File photos Buskers have been a common sunny-day sight in White Rock for years, including Edward Westphal in 2012 (left), a pair of violinists who livened up the pier two summers ago (top right) and sisters Alanna and Brianne Finn-Morris of Fionn in 2016.

International flavour to White Rock buskers festival

Peninsula favourites to mix with acts from Berlin, London and Toronto

It’s billed as the White Rock Buskers Festival.

But the May 5 event – co-presented by the city, the White Rock BIA and the White Rock Players Club – is a little outside the common definition.

Buskers are usually street entertainers who rely solely on voluntary gratuities – the loose change or small bills deposited by passersby into a hat or a guitar case.

Instead, the city’s day-long (11 a.m-5 p.m.) free festival – at four uptown locations – is bringing in street entertainers from Berlin, New York City, London and Toronto, mixed in with some local favourites, such as boogie and jazz piano wizard Dominik Heins, 15-year-old Cloverdale singer-songwriter Madison Bell and Korki the Clown.

City cultural development manager Claire Halpern confirmed all performers, whether local or from out of town, will be receiving an honorarium.

But, she said, the intent of the festival – organized by the city’s busking program committee – is to expose the community to a broader variety of acts that are possible in street-entertainment situations.

“Most of our local busking scene is musicians,” she said. “We’re trying to achieve a balance (for the day) between music and other kinds of street performance. I’m excited about a lot of entertainment that we haven’t seen in White Rock before.”

City council has approved a budget of $20,000 for the festival, Halpern said, and through partnership with the BIA, the committee is hoping to encourage businesses to become involved by offering discounts to people attending the festival.

An action item in the city’s cultural strategic plan, the current event is being planned as the first in a series of annual springtime busking festivals.

And just because some basic expenses are being met, that doesn’t mean that some genuine busking won’t be occurring.

“The honorarium is basically a stipend to cover travel expenses – if audience members are enjoying a performance they can be expected to make a contribution,” Halpern said.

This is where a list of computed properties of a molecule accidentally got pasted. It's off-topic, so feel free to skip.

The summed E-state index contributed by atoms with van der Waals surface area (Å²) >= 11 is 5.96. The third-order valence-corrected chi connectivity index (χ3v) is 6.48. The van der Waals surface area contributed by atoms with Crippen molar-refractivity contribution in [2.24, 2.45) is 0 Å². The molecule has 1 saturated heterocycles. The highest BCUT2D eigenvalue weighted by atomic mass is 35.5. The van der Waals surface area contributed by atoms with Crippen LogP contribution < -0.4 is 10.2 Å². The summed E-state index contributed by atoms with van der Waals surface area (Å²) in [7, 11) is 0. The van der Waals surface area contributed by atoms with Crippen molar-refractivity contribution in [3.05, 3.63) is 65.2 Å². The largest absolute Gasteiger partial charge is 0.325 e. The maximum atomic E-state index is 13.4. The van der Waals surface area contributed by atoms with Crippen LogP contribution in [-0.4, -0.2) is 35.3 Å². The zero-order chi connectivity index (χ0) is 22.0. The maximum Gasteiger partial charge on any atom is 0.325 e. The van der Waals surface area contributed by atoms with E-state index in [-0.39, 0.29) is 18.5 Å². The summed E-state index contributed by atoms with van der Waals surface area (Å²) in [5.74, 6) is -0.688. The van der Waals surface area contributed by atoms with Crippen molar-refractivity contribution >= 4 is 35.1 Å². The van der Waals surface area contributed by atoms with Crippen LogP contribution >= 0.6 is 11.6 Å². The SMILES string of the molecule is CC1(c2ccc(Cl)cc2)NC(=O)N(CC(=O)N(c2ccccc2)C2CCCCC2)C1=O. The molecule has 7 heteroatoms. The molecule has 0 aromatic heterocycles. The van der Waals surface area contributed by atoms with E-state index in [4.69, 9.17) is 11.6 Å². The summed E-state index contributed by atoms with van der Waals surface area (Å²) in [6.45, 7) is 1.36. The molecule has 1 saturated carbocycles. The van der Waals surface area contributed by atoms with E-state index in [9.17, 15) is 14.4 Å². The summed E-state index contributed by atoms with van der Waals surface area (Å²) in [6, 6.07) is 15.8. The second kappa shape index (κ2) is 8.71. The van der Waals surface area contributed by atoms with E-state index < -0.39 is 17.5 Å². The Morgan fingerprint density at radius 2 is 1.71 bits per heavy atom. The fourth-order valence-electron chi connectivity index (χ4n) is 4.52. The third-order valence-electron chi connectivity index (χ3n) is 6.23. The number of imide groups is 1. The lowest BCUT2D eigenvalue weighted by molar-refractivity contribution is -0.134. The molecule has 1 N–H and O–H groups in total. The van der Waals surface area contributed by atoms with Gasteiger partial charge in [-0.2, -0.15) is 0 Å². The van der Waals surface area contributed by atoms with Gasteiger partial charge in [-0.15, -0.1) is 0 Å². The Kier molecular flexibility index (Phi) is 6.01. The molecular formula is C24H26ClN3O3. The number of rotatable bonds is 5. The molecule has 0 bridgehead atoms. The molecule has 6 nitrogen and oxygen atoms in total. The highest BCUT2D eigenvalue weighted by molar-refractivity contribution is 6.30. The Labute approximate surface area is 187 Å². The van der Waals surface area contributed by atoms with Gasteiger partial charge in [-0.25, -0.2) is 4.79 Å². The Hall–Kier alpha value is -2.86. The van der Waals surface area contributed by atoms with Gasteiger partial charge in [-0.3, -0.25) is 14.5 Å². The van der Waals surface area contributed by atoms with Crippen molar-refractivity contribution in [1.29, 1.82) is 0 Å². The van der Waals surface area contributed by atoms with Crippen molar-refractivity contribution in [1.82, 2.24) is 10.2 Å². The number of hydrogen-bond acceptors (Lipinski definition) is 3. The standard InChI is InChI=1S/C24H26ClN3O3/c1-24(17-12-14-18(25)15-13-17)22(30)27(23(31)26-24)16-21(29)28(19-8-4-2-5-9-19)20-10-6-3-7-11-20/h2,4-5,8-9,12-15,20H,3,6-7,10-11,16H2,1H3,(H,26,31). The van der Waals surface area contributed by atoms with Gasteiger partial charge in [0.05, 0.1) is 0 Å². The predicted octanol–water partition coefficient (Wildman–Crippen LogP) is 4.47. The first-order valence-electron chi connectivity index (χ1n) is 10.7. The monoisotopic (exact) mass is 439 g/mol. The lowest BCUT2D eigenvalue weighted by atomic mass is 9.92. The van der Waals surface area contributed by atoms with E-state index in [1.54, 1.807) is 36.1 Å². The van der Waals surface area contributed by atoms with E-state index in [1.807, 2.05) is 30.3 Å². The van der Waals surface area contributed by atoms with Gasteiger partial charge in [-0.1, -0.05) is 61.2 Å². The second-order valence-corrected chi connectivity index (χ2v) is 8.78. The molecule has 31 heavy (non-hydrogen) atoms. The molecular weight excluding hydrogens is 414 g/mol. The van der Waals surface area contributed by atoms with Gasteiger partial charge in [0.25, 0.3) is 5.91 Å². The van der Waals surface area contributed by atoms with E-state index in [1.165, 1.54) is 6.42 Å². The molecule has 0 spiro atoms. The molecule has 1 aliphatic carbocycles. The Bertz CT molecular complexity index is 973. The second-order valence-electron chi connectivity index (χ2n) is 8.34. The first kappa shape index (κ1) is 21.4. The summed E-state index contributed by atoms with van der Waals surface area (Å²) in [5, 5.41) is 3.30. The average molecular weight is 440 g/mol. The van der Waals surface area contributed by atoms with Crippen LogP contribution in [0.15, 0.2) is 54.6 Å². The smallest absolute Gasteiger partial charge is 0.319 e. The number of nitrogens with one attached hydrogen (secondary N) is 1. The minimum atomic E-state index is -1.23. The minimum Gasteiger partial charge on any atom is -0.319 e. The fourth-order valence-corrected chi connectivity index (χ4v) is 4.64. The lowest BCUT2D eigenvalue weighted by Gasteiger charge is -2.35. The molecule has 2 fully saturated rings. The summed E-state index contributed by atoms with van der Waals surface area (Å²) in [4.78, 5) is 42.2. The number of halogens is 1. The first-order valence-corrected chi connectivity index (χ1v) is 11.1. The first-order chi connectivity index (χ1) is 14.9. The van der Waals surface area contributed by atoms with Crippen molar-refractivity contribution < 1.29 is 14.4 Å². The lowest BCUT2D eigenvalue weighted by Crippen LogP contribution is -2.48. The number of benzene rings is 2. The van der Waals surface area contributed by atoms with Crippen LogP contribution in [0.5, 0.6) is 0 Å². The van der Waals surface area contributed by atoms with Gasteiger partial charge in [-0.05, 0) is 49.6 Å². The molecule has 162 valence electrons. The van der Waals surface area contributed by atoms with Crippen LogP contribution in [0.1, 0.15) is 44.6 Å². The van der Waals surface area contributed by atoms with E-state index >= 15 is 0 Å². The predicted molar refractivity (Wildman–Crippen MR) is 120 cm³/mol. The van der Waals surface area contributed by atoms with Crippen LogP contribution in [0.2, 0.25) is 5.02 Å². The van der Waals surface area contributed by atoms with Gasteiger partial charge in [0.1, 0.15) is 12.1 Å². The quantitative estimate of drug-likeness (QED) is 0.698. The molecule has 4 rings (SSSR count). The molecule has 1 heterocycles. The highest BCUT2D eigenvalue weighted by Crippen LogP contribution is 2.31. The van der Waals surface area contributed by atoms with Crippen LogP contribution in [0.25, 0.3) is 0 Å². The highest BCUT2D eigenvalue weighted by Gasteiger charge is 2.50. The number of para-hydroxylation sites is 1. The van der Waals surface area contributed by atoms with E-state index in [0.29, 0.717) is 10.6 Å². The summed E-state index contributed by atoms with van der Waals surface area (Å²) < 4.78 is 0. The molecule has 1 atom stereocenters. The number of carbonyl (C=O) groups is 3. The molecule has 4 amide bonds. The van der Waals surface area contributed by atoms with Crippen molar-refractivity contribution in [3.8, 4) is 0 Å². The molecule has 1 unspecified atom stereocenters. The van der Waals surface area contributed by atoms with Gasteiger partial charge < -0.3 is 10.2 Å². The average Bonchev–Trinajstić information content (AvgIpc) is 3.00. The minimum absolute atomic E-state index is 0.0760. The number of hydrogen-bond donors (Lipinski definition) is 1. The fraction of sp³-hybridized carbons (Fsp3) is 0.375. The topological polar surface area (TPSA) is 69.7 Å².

Those who might be inclined to drop a few loose dollars in a hat are also being invited to shell out $15 for the event’s grand finale at 7 p.m. at the Coast Capital Playhouse.

Although headliner Juno-award winning comedian Ivan Decker doesn’t qualify as a busker, the rest of the bill – including New Westminster-based a capella pop choir The Quayside Voices,Vancouver’s NZR Circus, a three-person cirque-style troupe comprising a contortionist, an acrobat/clown and a singing stilt-walker – all have street-entertainer experience, Halpern said.

During the day, the curated festival will host more than 30 acts at the four venues; Miramar Amphitheatre (at White Rock Community Centre off Russell Avenue), Saltaire Plaza (at Thrift Avenue and Johnston Road), the clock tower (at Johnston Road and Prospect Avenue) and at Five Corners (Johnston Road and Pacific Avenue).

Among the artists are FairyWork from Berlin (“she’s almost like a living statue,” Halpern explained), who will be interacting with the public in a more one-on-one context on Johnston Road, and New York’s Allez-Oops, a married comedy/variety duo, whose shtick includes circus-style tricks and incredible agility on tall stilts.

Also pushing the conventional limits of busking will be Dynamike, who divides his time between London and Vancouver, offering interactive comedy with a distinct edge that only juggling machetes and chainsaws and riding a 10-foot unicycle can provide; and Toronto’s The Hockey Circus – (“he’s a one-man hockey game,” said Halpern) will provide a family-friendly show that manages to work in acrobatics, juggling and one-of-a-kind circus stunts.

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